Seed capital — also called seed money or seed funding — is so called because it is the money raised from an enterprise at an infancy or in the beginning stages. Seed capital is typically used to grow a business idea to a point where it can be pitched effectively to VC firms who have a lot of capital to invest. If the venture capital firms like the idea, they typically receive equity stakes in the new venture in exchange for investing in its development.
Investors supply a seed (the initial investment), which is cultivated by the entrepreneurs to grow into a healthy tree (the company). In exchange, the business owners have to give up some form of value to the investors, like a share in the trees (the company) equity, or a portion of the fruits it produces (profits). A seed investor gives you money in return for a percentage stake in your company, typically 20%-25%.
In the seed round, funding is provided by the investor in exchange for either convertible debt or equity in the company. Known as seed funding, seed financing involves selling some equity of the start-up to an investor or investment company. Seed financing is essentially an equity-based funding that requires investors to put money into a company in its early stages.
Seed funding can help give a new company access to capital at an early stage, so they have it available for the initial startup costs as well as for potential growth. Seed funding is initial capital needed to launch a new business, covering start-up costs such as business proposals and research. In the world of venture capital, seed capital generally refers to an initial round of funding raised to take a startup to profitability, usually within a 12-to-18-month period.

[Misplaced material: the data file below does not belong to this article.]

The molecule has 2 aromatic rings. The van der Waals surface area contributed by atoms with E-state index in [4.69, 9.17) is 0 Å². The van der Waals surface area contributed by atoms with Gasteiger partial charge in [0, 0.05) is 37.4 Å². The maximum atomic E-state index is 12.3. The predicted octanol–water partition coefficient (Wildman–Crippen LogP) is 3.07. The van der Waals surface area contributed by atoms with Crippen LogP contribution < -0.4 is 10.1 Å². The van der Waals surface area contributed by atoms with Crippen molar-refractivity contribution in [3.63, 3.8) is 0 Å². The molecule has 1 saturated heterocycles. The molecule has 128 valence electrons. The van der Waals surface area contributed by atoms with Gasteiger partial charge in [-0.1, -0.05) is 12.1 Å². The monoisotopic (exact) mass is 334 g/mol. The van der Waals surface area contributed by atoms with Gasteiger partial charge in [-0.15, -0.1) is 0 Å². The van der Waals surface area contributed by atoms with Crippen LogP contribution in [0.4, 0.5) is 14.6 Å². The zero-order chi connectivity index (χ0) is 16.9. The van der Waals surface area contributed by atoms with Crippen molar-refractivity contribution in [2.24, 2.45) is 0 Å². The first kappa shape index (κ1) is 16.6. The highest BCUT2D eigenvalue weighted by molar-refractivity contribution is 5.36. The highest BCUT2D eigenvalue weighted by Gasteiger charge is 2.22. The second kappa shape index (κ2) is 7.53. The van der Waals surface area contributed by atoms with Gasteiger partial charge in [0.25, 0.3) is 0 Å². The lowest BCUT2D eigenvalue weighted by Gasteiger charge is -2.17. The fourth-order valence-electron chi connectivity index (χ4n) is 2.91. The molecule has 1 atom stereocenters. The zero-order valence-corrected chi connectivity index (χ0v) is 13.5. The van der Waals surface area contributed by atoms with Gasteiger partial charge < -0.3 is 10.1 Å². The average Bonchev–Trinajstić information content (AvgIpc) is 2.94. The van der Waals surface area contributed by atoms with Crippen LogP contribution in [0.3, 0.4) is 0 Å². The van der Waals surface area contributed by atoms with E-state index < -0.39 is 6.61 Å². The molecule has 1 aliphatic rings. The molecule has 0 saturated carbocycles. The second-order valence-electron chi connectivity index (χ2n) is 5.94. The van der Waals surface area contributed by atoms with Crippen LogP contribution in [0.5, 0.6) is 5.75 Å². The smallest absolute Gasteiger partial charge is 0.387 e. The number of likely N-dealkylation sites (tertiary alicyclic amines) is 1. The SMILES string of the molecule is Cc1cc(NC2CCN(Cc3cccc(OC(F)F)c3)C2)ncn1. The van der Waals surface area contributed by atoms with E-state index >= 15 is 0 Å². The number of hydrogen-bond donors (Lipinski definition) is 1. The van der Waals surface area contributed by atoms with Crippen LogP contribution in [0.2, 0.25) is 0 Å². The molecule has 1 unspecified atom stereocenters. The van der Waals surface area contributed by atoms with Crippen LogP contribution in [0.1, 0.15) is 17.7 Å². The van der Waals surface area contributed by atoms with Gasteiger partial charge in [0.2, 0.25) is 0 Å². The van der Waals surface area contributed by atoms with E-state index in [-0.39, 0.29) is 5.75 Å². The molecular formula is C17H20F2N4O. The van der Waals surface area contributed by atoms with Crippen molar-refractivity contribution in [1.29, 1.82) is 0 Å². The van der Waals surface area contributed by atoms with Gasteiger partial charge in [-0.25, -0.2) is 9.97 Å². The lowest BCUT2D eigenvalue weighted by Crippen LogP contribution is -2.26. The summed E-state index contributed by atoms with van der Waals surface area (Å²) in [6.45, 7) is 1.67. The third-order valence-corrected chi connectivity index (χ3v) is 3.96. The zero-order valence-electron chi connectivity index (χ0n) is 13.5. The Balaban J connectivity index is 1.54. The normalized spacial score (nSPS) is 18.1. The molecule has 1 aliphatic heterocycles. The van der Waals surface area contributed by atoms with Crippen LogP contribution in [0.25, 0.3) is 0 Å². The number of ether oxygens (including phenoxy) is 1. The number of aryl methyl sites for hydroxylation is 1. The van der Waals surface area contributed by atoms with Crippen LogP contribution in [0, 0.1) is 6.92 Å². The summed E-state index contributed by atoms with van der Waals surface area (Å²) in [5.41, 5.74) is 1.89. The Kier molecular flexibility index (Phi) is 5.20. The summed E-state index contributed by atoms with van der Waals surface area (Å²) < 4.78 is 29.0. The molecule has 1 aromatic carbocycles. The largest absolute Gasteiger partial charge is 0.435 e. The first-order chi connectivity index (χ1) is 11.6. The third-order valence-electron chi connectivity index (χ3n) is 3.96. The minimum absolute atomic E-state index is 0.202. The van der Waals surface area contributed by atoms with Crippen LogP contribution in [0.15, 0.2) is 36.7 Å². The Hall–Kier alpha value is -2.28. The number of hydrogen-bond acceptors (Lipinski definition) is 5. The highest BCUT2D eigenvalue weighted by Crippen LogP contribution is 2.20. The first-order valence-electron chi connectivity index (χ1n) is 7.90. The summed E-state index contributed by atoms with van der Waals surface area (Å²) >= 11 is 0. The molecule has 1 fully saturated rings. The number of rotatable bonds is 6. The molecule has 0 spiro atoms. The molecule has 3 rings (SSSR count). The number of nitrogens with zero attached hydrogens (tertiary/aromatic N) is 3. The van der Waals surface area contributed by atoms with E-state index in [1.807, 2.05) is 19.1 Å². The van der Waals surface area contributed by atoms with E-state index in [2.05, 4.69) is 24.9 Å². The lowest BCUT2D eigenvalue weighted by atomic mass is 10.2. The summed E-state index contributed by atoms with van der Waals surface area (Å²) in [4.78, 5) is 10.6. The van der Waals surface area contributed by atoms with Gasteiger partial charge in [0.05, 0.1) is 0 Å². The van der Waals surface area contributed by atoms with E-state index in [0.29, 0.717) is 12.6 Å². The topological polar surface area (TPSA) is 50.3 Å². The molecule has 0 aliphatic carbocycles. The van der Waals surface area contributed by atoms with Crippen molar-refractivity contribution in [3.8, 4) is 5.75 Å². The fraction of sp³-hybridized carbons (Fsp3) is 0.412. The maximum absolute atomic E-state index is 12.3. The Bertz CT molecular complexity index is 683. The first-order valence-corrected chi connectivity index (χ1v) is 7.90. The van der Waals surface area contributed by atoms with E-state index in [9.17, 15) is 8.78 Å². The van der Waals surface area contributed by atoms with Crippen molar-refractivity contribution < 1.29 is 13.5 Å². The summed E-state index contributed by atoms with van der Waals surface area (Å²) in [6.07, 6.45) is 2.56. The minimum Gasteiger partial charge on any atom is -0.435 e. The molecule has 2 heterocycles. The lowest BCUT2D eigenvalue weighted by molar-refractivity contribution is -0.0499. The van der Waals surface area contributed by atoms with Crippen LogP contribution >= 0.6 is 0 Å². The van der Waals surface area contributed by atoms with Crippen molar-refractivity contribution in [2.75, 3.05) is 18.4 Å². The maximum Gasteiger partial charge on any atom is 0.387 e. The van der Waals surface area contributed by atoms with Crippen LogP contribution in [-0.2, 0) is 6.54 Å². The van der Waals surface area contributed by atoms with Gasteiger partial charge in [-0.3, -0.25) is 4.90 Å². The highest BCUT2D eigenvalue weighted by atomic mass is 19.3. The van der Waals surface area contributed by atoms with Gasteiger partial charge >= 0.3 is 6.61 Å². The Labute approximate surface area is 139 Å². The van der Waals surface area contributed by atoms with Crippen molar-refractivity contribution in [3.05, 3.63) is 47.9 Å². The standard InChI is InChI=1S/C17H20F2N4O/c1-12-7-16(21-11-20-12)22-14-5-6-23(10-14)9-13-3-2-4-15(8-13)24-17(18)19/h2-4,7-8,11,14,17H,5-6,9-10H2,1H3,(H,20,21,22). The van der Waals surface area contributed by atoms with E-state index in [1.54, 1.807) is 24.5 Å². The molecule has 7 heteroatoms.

As mentioned earlier, seed funding is generally only sufficient to get the start-up to meet their initial goals. The idea itself might not be enough on its own to convince investors or funding agencies interested in giving the company funding, so seed capital plays a critical role in legitimizing and strengthening the business concepts of the founders. Some entrepreneurs and business owners lack funds or access to the seed money professional investors and financial institutions provide.
Startups seeking capital seldom have a positive net cash flow, and many only have a handful of founders and an excellent plan. Fortunately, there are many resources startups can draw on for getting funded in their early stages. When you have a new business venture that you are looking to launch, it can be difficult to get mainstream investors to jump on board for the first funding round.
It is often said that it is bad to mix business and family, so approaching people who are close to you looking for funding can be difficult, but a friend-and-family seed round can be an excellent beginning to a new business, and there are ways you can approach that initial seed funding round in a way that could reward the people who invested, and give you the cash you need. A friends and family seed round does not have to be a formal process like a traditional investing one — it is okay to approach potential friends and family investors in a more casual manner in order to ask for their investment. The best way to get seed funding is to pitch your business idea in a professional manner, even if your investors are close friends and family.